These systems then become multimodal systems. So you can prompt them with words or natural language in English. They can do translations, they can generate images, they can generate software code, and in fact- - So it's getting close to artificial general intelligence. - They're becoming more general.

We're nowhere near AGI, artificial general intelligence. That's a whole conversation we can have, but we are not even close. But they're becoming more general.

- They're only gonna get better. - You can only imagine, they're only gonna get better. So for example, up until these systems, we could only translate a few languages. But these models, when trained generally and then prompted by a few words or texts in the language you're trying to translate to, all of a sudden can actually translate these languages extraordinarily well. So now we can, you know, there's nothing to say we couldn't now aspire to be able to translate up to more than a thousand languages.

(inspiring music) - When I listen to you talk about these AI models, it does feel like we're close to some real tipping point in these. Talk about that a little, 'cause I'm just thinking about our last conversation, which was probably about three years ago. I would be embarrassed to look back at it now 'cause I think of how much has happened quickly since then. Is the technology, AI tipping point coming quicker than we think? - Where we are now is there's been an incredible amount of progress in the last decade, especially.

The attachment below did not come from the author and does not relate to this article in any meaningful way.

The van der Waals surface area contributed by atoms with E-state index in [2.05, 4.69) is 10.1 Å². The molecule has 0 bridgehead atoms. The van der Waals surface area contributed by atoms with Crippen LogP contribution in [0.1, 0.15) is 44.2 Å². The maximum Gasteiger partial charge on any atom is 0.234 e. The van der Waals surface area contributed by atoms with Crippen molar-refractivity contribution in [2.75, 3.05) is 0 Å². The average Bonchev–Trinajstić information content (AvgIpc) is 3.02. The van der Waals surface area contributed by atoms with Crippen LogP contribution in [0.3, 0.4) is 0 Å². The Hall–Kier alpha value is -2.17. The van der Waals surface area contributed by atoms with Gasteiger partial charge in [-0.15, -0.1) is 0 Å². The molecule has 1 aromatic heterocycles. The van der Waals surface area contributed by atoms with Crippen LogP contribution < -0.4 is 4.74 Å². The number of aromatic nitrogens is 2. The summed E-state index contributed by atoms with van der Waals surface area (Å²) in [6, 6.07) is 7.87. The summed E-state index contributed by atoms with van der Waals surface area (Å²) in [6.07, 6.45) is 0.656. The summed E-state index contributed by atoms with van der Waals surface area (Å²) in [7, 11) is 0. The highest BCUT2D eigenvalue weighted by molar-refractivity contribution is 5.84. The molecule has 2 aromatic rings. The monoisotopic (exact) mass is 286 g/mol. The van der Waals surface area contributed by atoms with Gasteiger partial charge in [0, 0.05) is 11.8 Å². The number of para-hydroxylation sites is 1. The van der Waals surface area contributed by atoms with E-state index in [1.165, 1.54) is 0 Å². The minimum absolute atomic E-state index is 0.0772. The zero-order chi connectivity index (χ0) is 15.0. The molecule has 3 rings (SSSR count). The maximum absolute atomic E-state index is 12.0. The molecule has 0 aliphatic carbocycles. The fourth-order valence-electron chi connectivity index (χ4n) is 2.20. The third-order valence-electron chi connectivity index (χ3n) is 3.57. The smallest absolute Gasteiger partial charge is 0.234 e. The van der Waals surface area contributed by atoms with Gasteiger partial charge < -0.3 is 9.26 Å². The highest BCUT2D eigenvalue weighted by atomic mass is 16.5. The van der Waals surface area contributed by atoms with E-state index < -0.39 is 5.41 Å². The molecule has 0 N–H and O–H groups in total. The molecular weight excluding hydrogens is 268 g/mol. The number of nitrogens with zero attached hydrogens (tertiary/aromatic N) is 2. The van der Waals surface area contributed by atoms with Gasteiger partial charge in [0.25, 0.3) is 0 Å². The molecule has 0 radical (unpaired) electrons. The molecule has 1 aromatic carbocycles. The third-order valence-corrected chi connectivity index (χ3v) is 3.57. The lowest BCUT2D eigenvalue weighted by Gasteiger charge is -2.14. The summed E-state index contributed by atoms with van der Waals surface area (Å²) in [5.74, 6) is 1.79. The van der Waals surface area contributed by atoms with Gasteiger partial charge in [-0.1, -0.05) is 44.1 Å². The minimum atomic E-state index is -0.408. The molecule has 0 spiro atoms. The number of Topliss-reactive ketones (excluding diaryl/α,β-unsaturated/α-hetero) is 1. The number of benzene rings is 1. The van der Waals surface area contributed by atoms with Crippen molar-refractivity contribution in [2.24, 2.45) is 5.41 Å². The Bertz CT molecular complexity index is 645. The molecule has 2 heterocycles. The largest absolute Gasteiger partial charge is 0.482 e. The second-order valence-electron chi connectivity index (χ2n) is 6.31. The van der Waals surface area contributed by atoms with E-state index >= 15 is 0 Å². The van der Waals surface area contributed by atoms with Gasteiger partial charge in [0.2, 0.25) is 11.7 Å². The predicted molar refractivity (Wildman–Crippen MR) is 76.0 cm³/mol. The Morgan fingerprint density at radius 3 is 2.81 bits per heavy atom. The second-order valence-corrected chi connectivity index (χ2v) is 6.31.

In fact, the last even three or four years, that progress even accelerated. What do I mean by progress? Progress in the sense of we have more capable systems that are much, much more capable. But I think the kinds of things that perhaps people worry about are nowhere near in sight. People worry about consciousness and sentience and tipping points in that sense.

We're nowhere near that, we're nowhere near that. But the systems becoming more capable? Yes. Do we now need to think even more seriously about the amazing benefits as well as the complications? Absolutely. So in the case of Google, I'm happy to say that, you know, there are some core, basic guidelines and principles that have to do with, let's make sure we're not causing any harm. Let's make sure we're, in fact, we're applying this for beneficial, useful applications. But I think the world's gonna have to come together because it's not enough for one company to get it right.

- Well, you need a complex adaptive coalition, just like you need in a village. Every one of the problems thrown up by our Promethean moment actually requires complex adaptive coalition. - Well, what do you mean by the Promethean moment? - A Promethean moment is a great leap forward and of new tools, new energy sources, and new ideas. So printing press, scientific revolution, agriculture revolution, industrial revolution. And this moment that you are describing, it doesn't just change one thing, it changes everything.